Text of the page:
Select Committee on Home Affairs Minutes of Evidence

Examination of Witnesses (Questions 340 - 359)



  340. Mr Hayman?
  (Mr Hayman) I understand the debate you are proposing. I just think the right people to be asking that are the medical people. When you look at the evidence it does not necessarily follow that prescription of heroin would give you the results that you are describing, but they will know better than we will know.

  Chairman: We are going to be asking them.

Mr Cameron

  341. We are trying to get the police perspective on this point. I was quite interested in something you said that most deaths from heroin are from overdoses. I think I am right in saying that 39 people died last year from unclean heroin in Edinburgh. That is a huge amount, is it not?
  (Mr Hayman) Yes, one is.

  342. If these addicts had access to prescription heroin none of those people would have died.
  (Mr Hayman) I am tempted not to get into the medical bit but what I have read is that the overwhelming evidence is that by getting them into treatment is a better gain and more satisfactory long-term gain than it is prescribing heroin. Again I would have to bow to other people's expertise on that.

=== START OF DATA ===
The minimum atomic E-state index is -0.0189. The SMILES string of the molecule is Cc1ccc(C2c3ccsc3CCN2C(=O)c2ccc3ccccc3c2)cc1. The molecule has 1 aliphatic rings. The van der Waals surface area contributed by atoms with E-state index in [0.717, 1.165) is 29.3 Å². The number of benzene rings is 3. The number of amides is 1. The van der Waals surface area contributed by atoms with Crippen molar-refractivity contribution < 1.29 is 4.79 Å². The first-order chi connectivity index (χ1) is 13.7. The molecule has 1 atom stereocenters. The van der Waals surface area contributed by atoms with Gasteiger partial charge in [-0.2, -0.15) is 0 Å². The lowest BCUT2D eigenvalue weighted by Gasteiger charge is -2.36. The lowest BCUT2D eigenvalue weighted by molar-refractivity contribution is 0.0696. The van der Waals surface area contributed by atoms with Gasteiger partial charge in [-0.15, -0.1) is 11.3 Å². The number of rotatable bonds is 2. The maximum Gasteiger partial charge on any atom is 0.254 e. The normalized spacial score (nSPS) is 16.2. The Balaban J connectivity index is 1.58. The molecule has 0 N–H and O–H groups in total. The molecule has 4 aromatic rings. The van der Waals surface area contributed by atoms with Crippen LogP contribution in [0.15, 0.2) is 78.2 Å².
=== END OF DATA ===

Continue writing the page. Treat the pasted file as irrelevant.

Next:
343. What proportion of property crime is drug-related?
  (Mr Hayman) We know that, do we not? If you look at the issue that is going on with the drug testing of arrestees, we have got figures of 80 per cent. It just so happens I thought it was a very interesting brief read, the NTORS study—


  344. What is it?

  (Mr Hayman) National Treatment Outcomes Research Studies. It is a very, very easy flip read. If you look at drug-related crime: "During the course of the study—which has been going on for some years now—"there were marked reductions in criminal activity—this is following treatment—" At one-year rates acquisitive crime had approximately halved among both residential and community clients. These improvements were maintained at the two-year and four- to five-year follow-ups." NTORS is not the only research that is being done. There are other bits of research and others are more informed than I am. Every indication is that with drug-related crime if you get people into treatment you can cut this revolving door syndrome of continual offending.

Mr Cameron

  345. This is where I think the police and the medical fraternity are coming quite close. Everyone agrees that the way to reduce crime is to get people into treatment. Do you think a heroin addict is more likely to get into treatment when they come into contact with the criminal justice authorities because of the crimes they are committing or if they are having heroin prescribed by a doctor and they are already in a medical environment?